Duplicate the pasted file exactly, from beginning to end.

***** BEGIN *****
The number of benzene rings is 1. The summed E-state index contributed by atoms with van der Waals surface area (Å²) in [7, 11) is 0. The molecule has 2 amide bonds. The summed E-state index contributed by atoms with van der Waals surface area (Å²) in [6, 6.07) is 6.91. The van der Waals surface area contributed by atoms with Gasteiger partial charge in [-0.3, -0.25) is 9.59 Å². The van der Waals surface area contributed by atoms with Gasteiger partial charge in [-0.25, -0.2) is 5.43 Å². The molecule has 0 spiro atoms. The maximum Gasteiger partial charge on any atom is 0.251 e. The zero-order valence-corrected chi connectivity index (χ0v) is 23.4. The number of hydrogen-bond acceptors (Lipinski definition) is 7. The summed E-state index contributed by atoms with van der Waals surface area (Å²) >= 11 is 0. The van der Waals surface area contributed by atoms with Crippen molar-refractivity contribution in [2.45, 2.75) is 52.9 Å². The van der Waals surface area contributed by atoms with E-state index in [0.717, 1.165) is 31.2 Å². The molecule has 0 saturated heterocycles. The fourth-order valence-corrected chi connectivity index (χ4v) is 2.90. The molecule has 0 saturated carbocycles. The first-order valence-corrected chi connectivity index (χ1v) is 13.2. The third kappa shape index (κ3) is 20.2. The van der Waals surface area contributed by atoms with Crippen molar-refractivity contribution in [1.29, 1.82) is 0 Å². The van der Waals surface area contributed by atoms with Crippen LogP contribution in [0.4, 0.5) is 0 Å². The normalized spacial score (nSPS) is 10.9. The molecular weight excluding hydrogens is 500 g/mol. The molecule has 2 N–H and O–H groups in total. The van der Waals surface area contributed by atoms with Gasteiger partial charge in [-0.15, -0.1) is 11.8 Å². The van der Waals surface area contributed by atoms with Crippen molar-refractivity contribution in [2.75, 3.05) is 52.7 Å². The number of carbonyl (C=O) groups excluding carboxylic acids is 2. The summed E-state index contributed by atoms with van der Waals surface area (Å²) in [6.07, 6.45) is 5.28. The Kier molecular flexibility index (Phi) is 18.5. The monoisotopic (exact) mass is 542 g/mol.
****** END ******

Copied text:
The number of benzene rings is 1. The summed E-state index contributed by atoms with van der Waals surface area (Å²) in [7, 11) is 0. The molecule has 2 amide bonds. The summed E-state index contributed by atoms with van der Waals surface area (Å²) in [6, 6.07) is 6.91. The van der Waals surface area contributed by atoms with Gasteiger partial charge in [-0.3, -0.25) is 9.59 Å². The van der Waals surface area contributed by atoms with Gasteiger partial charge in [-0.25, -0.2) is 5.43 Å². The molecule has 0 spiro atoms. The maximum Gasteiger partial charge on any atom is 0.251 e. The zero-order valence-corrected chi connectivity index (χ0v) is 23.4. The number of hydrogen-bond acceptors (Lipinski definition) is 7. The summed E-state index contributed by atoms with van der Waals surface area (Å²) >= 11 is 0. The van der Waals surface area contributed by atoms with Crippen molar-refractivity contribution in [2.45, 2.75) is 52.9 Å². The van der Waals surface area contributed by atoms with E-state index in [0.717, 1.165) is 31.2 Å². The molecule has 0 saturated heterocycles. The fourth-order valence-corrected chi connectivity index (χ4v) is 2.90. The molecule has 0 saturated carbocycles. The first-order valence-corrected chi connectivity index (χ1v) is 13.2. The third kappa shape index (κ3) is 20.2. The van der Waals surface area contributed by atoms with Crippen molar-refractivity contribution in [1.29, 1.82) is 0 Å². The van der Waals surface area contributed by atoms with Crippen LogP contribution in [0.4, 0.5) is 0 Å². The normalized spacial score (nSPS) is 10.9. The molecular weight excluding hydrogens is 500 g/mol. The molecule has 2 N–H and O–H groups in total. The van der Waals surface area contributed by atoms with Gasteiger partial charge in [-0.15, -0.1) is 11.8 Å². The van der Waals surface area contributed by atoms with Crippen molar-refractivity contribution in [2.75, 3.05) is 52.7 Å². The number of carbonyl (C=O) groups excluding carboxylic acids is 2. The summed E-state index contributed by atoms with van der Waals surface area (Å²) in [6.07, 6.45) is 5.28. The Kier molecular flexibility index (Phi) is 18.5. The monoisotopic (exact) mass is 542 g/mol.